Monday, August 6, 2007


"Self-destruction, we're headed for self-destruction..."

Anybody remember this rap song from the late '80s, in which popular East Coast rappers collaborated to call for an end to black-on-black crime? Based upon what just happened in Newark, New Jersey over the weekend, it appears that today's youth could stand to give this song another listen.

In case you haven't heard, this past Saturday night, four African-Americans in their late teens and early 20s were shot execution style in Newark; three of them are now deceased. They were made to kneel facing a brick wall of an elementary school when they were shot.

What makes this crime even more shocking is that there is no obvious motive for this senseless act. All four of the victims were getting ready to attend Delaware State University in the fall, and none had criminal records.

Will this event finally be the straw that breaks the camel's back, as the old saying goes? What is it going to take for us as black people to wake up and realize that we are literally destroying ourselves?

What 300 hundred years of slavery, lynch mobs, Jim Crow, the KKK, and police dogs couldn't do, we are doing to ourselves! And the worst thing about it is, we have come to accept this as a reality that we can do nothing about. The silence is deafening.

In the city of Detroit, there were over 400 homicides last year in a city of about 850,000 citizens, giving the city one of the highest murder rates in the U.S. Yet, where is the response from the city's leadership, including the mayor and the chief of police? On more than one occasion, our city's leadership has told citizens that most of these killings are drug-related or involve those engaging in criminal activity. Is this really supposed to make Detroiters feel better?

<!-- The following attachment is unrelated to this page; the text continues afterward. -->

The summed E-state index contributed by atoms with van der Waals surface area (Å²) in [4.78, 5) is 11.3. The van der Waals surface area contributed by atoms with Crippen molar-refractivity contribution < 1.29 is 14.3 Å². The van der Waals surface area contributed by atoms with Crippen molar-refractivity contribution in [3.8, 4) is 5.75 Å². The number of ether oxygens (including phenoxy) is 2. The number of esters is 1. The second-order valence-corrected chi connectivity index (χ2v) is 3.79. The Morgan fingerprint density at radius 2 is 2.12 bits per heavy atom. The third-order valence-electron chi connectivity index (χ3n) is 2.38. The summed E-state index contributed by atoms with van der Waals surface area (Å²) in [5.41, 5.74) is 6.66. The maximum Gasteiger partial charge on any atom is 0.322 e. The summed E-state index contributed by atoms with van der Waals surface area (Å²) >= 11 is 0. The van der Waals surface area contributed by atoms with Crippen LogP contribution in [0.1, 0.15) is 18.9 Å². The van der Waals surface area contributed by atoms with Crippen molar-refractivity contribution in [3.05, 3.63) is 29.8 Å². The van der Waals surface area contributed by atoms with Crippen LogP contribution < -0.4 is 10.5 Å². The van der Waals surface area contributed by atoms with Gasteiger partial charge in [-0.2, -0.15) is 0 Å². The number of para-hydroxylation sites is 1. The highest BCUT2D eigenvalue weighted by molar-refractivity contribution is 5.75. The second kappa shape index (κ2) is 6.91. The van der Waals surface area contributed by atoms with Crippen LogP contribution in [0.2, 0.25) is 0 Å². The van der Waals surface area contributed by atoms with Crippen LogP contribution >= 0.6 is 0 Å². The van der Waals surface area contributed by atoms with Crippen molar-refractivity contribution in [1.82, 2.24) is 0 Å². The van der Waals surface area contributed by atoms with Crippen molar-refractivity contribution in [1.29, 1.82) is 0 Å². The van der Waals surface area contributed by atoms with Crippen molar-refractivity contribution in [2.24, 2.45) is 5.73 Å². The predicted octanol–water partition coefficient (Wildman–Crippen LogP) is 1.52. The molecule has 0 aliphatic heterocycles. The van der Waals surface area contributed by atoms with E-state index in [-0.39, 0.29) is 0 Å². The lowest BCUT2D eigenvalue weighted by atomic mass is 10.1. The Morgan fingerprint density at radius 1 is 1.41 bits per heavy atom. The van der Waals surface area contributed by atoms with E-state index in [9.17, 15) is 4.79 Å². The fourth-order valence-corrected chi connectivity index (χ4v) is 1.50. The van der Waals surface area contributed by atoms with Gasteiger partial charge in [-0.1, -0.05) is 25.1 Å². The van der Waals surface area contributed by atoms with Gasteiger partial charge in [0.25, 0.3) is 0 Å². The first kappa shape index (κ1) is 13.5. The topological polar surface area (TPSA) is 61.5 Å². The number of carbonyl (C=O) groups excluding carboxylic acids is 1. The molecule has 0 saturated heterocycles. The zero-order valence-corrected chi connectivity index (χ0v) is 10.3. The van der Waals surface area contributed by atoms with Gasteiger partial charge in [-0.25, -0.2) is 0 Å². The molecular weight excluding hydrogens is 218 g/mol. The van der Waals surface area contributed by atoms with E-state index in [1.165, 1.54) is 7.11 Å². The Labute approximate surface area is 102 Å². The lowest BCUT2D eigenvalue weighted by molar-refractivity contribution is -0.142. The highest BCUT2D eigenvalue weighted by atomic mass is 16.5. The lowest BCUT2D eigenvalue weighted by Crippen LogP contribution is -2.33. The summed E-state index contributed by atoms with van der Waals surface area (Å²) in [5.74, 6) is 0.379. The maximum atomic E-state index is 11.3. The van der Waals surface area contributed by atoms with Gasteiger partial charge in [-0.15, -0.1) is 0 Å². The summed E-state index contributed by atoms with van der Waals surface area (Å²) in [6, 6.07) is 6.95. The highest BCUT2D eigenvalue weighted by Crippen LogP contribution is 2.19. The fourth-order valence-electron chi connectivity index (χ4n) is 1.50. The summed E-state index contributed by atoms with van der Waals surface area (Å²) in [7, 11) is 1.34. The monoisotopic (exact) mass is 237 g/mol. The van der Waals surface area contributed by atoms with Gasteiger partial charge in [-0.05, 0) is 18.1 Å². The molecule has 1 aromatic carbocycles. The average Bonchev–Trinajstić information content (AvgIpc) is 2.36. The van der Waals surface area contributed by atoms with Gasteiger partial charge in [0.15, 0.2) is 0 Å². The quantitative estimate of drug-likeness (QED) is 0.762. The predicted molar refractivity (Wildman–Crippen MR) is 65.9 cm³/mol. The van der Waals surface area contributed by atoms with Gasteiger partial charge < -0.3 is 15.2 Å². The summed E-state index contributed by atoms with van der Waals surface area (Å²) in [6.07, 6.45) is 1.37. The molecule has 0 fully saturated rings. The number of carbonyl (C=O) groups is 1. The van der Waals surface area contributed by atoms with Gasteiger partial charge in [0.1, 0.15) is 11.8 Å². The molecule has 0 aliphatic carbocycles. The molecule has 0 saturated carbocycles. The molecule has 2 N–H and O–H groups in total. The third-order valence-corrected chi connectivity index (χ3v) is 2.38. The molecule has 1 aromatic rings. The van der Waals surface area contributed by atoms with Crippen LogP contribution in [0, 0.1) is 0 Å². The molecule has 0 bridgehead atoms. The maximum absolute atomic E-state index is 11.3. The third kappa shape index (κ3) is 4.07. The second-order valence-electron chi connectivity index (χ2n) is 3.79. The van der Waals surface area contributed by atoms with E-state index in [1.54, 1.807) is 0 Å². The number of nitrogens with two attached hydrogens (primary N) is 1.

As long as we don't demand more from our elected officials, their appointees, and from ourselves as a people to stop the violence, we will continue to lose too many of our promising young people.
To Terrance Aeriel, 18, Iofemi Hightower, 20, and Dashon Harvey, 20, all of Newark. Rest in peace.


Anthony said...

I found your blog very interesting.

You being from Detroit caught my attention. I managed the Point Park College basketball team back in the last 70's. We had a few players from Detroit.

And, of course, Jerome Bettis helped the Steelers finally get one for the thumb in your fair city. How great was that?!?

The barbershop post struck a chord; perhaps since I'd been to my barber not too long ago. Different magazines, not a whole lot different beyond that. Except that there aren't a ton of old fashioned barbershops around Canton, Ohio.

I can't say that I know what the African American experience is like. I've been in some situations where I was the one who didn't look like most other people, so maybe I've had just the smallest taste.

I hope that there will be a day when there is no African American experience. Just a human experience.

Wanted to let you know what I've included you in the newest installment of Surfer's Paradise. I hope the link serves you well.

CT4Life said...

Hi, anthony. I'm glad you're enjoying my blog. I'll make sure to check out yours as well.

Your fair city of Canton, Ohio, recently honored one of the great Detroit Lions, Charlie Saunders, at this past weekend's NFL Hall of Fame induction ceremonies.

Based upon your comments, I'm assuming you're not an African-American. That's OK; all are welcome to my blog.

I find it interesting where you said that "I hope that there will be a day when there is no African American experience". Why do you think there should not be such an experience? As an African-American, there are lots of things about my culture that I hold dear.

The problem in this country is that we haven't learned to embrace the wonderful differences of the various cultural groups that make up America. I don't buy into the "melting pot" theory at all. Why should we all have to be homogenous in order to get along?

I think America should adopt the "salad" model instead, in which a variety of unique ingredients work together to produce a colorful and enjoyable dish.